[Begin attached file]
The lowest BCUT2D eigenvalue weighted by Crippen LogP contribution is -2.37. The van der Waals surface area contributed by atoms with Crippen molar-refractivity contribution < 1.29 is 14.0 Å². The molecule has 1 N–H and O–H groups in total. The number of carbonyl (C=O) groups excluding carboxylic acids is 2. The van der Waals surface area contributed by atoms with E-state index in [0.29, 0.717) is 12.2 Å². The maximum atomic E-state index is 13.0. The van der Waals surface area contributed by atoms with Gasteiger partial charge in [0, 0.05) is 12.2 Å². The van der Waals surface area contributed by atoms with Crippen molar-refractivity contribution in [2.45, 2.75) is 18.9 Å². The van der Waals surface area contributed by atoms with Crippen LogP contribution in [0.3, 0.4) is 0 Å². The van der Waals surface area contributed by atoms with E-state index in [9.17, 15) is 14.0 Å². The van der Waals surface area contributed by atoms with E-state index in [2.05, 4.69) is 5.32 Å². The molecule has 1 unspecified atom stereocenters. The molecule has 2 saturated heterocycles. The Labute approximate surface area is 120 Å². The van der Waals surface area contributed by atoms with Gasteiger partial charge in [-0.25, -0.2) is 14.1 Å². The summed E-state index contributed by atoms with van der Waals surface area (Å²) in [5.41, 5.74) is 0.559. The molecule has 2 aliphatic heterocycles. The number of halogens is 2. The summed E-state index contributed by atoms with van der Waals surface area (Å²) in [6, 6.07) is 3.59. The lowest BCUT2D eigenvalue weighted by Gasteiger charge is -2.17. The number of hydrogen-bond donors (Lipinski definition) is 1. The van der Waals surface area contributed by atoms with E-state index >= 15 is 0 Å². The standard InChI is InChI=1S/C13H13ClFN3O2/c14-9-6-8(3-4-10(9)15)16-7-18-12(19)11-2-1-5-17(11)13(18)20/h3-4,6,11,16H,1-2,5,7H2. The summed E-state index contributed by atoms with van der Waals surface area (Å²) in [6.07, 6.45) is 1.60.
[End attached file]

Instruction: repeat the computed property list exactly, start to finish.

The lowest BCUT2D eigenvalue weighted by Crippen LogP contribution is -2.37. The van der Waals surface area contributed by atoms with Crippen molar-refractivity contribution < 1.29 is 14.0 Å². The molecule has 1 N–H and O–H groups in total. The number of carbonyl (C=O) groups excluding carboxylic acids is 2. The van der Waals surface area contributed by atoms with E-state index in [0.29, 0.717) is 12.2 Å². The maximum atomic E-state index is 13.0. The van der Waals surface area contributed by atoms with Gasteiger partial charge in [0, 0.05) is 12.2 Å². The van der Waals surface area contributed by atoms with Crippen molar-refractivity contribution in [2.45, 2.75) is 18.9 Å². The van der Waals surface area contributed by atoms with Crippen LogP contribution in [0.3, 0.4) is 0 Å². The van der Waals surface area contributed by atoms with E-state index in [9.17, 15) is 14.0 Å². The van der Waals surface area contributed by atoms with E-state index in [2.05, 4.69) is 5.32 Å². The molecule has 1 unspecified atom stereocenters. The molecule has 2 saturated heterocycles. The Labute approximate surface area is 120 Å². The van der Waals surface area contributed by atoms with Gasteiger partial charge in [-0.25, -0.2) is 14.1 Å². The summed E-state index contributed by atoms with van der Waals surface area (Å²) in [5.41, 5.74) is 0.559. The molecule has 2 aliphatic heterocycles. The number of halogens is 2. The summed E-state index contributed by atoms with van der Waals surface area (Å²) in [6, 6.07) is 3.59. The lowest BCUT2D eigenvalue weighted by Gasteiger charge is -2.17. The number of hydrogen-bond donors (Lipinski definition) is 1. The van der Waals surface area contributed by atoms with E-state index >= 15 is 0 Å². The standard InChI is InChI=1S/C13H13ClFN3O2/c14-9-6-8(3-4-10(9)15)16-7-18-12(19)11-2-1-5-17(11)13(18)20/h3-4,6,11,16H,1-2,5,7H2. The summed E-state index contributed by atoms with van der Waals surface area (Å²) in [6.07, 6.45) is 1.60.